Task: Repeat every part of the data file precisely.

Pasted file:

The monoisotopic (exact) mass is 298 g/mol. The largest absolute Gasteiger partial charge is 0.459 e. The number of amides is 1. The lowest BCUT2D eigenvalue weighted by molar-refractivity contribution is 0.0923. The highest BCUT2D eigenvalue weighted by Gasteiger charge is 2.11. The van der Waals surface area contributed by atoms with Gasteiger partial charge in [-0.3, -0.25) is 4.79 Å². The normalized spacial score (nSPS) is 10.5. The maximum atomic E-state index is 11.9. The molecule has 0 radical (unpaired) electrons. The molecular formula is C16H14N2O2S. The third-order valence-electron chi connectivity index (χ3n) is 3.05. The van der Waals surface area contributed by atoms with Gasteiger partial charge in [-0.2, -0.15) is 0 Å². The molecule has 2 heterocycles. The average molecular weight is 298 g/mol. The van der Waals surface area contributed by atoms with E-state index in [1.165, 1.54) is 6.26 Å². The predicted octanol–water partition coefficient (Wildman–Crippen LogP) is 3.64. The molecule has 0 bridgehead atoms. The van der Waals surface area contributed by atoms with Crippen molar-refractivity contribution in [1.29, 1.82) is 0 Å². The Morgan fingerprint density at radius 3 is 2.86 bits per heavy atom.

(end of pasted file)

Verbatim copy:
The monoisotopic (exact) mass is 298 g/mol. The largest absolute Gasteiger partial charge is 0.459 e. The number of amides is 1. The lowest BCUT2D eigenvalue weighted by molar-refractivity contribution is 0.0923. The highest BCUT2D eigenvalue weighted by Gasteiger charge is 2.11. The van der Waals surface area contributed by atoms with Gasteiger partial charge in [-0.3, -0.25) is 4.79 Å². The normalized spacial score (nSPS) is 10.5. The maximum atomic E-state index is 11.9. The molecule has 0 radical (unpaired) electrons. The molecular formula is C16H14N2O2S. The third-order valence-electron chi connectivity index (χ3n) is 3.05. The van der Waals surface area contributed by atoms with Gasteiger partial charge in [-0.2, -0.15) is 0 Å². The molecule has 2 heterocycles. The average molecular weight is 298 g/mol. The van der Waals surface area contributed by atoms with E-state index in [1.165, 1.54) is 6.26 Å². The predicted octanol–water partition coefficient (Wildman–Crippen LogP) is 3.64. The molecule has 0 bridgehead atoms. The van der Waals surface area contributed by atoms with Crippen molar-refractivity contribution in [1.29, 1.82) is 0 Å². The Morgan fingerprint density at radius 3 is 2.86 bits per heavy atom.